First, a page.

From the mouth of the Clinton River south is usually a hotspot. Speed-trolling to cover water with Believers, Terminators and other giant lures behind planer boards and rods spotted near the prop wash draw ferocious strikes. The idea is to cover water, change plugs and clean weeds.

For muskie tackle, baits, fishing reports and lake maps, contact Lakeside Fishing Shop at (586) 777-7003 or check them out on the Web at www.lakesidefishingshop.com. To book a charter for Lake St. Clair muskies, contact Capt. Don Miller at Miller's Sport Fishing at (734) 429-9551 or on the Web at www.millers-sportfishing.com.

"The two best muskies lakes in our district are Sanford and Budd lakes," said Southern Lake Huron Management Unit fisheries biologist Jim Baker. "We've planted muskies in the Tittabawassee River system for years, but Sanford is the only place where they really took off."

Baker said that each impoundment is planted every four or five years.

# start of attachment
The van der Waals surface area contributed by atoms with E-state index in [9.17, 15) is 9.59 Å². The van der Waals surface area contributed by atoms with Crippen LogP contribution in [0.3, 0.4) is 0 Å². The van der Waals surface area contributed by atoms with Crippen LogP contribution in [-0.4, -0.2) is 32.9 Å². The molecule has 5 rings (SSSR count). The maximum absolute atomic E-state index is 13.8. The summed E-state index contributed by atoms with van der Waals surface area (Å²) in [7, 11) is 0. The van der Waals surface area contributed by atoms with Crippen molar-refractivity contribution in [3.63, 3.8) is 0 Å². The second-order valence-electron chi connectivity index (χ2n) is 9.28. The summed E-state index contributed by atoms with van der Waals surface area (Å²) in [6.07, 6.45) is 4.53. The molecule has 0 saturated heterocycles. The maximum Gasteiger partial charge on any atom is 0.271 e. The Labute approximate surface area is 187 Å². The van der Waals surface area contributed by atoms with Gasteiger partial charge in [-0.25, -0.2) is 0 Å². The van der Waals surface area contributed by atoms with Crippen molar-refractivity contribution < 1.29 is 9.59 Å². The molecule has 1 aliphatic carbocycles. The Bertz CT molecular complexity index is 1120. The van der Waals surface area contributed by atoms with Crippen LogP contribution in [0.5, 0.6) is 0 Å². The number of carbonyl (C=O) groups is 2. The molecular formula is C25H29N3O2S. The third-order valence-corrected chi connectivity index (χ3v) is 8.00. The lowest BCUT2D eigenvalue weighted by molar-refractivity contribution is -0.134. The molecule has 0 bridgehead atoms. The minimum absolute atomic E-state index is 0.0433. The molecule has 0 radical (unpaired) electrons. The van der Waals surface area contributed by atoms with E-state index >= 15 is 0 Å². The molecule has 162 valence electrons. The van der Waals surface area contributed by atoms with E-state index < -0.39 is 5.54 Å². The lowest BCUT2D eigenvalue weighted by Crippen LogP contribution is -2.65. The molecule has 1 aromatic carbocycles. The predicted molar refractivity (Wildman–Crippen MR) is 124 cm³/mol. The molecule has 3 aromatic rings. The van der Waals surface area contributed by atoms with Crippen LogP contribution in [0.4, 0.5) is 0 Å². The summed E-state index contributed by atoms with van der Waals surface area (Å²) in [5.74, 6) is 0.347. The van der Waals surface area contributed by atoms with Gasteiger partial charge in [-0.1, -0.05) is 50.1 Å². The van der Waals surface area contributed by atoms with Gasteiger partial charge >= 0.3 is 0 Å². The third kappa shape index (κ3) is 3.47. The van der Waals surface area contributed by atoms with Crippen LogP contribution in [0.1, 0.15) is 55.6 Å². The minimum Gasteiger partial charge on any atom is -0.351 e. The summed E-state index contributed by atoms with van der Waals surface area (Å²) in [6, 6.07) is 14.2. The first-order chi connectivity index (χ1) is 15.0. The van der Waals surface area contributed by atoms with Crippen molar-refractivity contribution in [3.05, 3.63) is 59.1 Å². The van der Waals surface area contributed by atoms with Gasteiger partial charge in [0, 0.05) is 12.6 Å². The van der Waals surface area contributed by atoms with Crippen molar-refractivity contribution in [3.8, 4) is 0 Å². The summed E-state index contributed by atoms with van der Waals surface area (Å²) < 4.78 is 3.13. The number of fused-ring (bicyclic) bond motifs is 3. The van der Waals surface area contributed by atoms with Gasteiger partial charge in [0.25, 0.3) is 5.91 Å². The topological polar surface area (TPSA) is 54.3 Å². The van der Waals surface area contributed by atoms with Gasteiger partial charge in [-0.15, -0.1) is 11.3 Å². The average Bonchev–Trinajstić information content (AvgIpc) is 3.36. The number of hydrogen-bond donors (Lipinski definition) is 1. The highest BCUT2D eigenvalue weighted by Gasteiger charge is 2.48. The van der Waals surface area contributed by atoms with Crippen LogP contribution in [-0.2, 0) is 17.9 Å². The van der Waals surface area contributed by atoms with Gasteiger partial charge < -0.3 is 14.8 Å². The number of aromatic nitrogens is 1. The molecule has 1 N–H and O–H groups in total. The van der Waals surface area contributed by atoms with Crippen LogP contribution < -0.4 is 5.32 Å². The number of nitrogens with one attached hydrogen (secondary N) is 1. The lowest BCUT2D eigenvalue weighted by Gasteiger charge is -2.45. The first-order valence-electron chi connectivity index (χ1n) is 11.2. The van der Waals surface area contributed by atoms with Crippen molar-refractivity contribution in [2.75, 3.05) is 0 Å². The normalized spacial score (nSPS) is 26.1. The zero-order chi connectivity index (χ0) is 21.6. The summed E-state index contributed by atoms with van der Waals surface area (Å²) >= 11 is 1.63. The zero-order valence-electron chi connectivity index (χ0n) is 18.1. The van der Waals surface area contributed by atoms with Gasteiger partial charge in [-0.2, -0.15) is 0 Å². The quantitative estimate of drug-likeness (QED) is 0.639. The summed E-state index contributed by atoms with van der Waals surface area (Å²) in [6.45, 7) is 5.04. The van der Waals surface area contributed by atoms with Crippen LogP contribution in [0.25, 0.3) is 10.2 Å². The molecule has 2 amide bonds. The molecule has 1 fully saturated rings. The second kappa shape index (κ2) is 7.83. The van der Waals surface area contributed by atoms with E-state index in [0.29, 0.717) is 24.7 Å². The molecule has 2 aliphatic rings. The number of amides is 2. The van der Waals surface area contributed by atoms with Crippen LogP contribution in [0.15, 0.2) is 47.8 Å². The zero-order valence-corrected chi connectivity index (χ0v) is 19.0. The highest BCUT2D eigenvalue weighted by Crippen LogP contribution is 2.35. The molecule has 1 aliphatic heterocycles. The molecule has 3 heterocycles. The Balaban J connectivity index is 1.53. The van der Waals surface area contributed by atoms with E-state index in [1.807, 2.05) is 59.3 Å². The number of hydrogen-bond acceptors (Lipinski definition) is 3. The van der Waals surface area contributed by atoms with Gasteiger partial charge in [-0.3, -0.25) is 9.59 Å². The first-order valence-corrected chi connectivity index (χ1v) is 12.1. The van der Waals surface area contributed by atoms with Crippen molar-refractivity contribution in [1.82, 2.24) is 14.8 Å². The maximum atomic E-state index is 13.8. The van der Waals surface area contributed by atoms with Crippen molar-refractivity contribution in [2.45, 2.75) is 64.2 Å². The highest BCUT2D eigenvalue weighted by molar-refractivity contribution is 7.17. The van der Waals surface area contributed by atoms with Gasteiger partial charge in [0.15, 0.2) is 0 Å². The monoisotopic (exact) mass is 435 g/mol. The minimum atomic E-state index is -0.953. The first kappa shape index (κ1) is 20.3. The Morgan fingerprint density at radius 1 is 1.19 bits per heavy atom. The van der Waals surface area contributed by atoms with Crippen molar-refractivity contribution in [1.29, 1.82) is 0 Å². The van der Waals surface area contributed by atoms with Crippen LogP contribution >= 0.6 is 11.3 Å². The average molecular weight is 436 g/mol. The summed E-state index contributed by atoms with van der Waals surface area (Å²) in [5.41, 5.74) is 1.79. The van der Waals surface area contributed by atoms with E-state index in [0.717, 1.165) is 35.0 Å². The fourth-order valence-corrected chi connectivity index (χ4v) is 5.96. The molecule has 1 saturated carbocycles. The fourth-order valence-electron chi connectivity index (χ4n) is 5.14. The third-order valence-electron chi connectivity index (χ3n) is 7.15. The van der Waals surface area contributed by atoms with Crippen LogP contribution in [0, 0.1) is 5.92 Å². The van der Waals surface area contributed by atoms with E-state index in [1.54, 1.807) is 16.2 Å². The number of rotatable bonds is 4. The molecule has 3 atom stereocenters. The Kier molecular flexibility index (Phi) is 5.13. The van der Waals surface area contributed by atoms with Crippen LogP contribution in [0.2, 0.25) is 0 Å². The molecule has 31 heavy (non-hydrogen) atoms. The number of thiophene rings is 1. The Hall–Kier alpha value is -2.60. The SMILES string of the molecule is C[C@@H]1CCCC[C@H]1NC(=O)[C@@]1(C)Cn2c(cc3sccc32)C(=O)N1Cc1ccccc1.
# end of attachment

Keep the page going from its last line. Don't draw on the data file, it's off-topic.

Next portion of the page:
"It may not seem like much, but that enough to establish a fishery," claimed Baker. "These fish are fall fingerlings that average 10 inches and they are very 'street smart.' Survival is good."

These plants are supplemented with fingerlings raised in marshes adjacent to Smallwood and Sanford lakes. The fish grow quickly on a healthy diet of suckers and panfish.

Hotspots for muskies are anywhere creeks enter the lake and along the old river channel. Muskies take up residence along the sloping dropoffs there and in remnant stumps to ambush prey. Trolling with big crankbaits and plugs produces the best results.

"Budd Lake has been a steady muskie producer for years," claimed Baker.

The 175-acre Clare County lake has a sizable population of lake chubs and suckers that make for perfect muskie fodder. Regular plants help to sustain muskie populations in the lake.

Because of the lake's size, finding muskies in Budd Lake isn't difficult; catching them sometimes is. The best tactic is to cover water by trolling at a fairly good clip while pulling big Bombers, Rapalas and Believers in frog, shad and perch finishes. Fish come from both the north and south ends in 10 to 25 feet of water. A ban on spearing helps protect valuable muskies.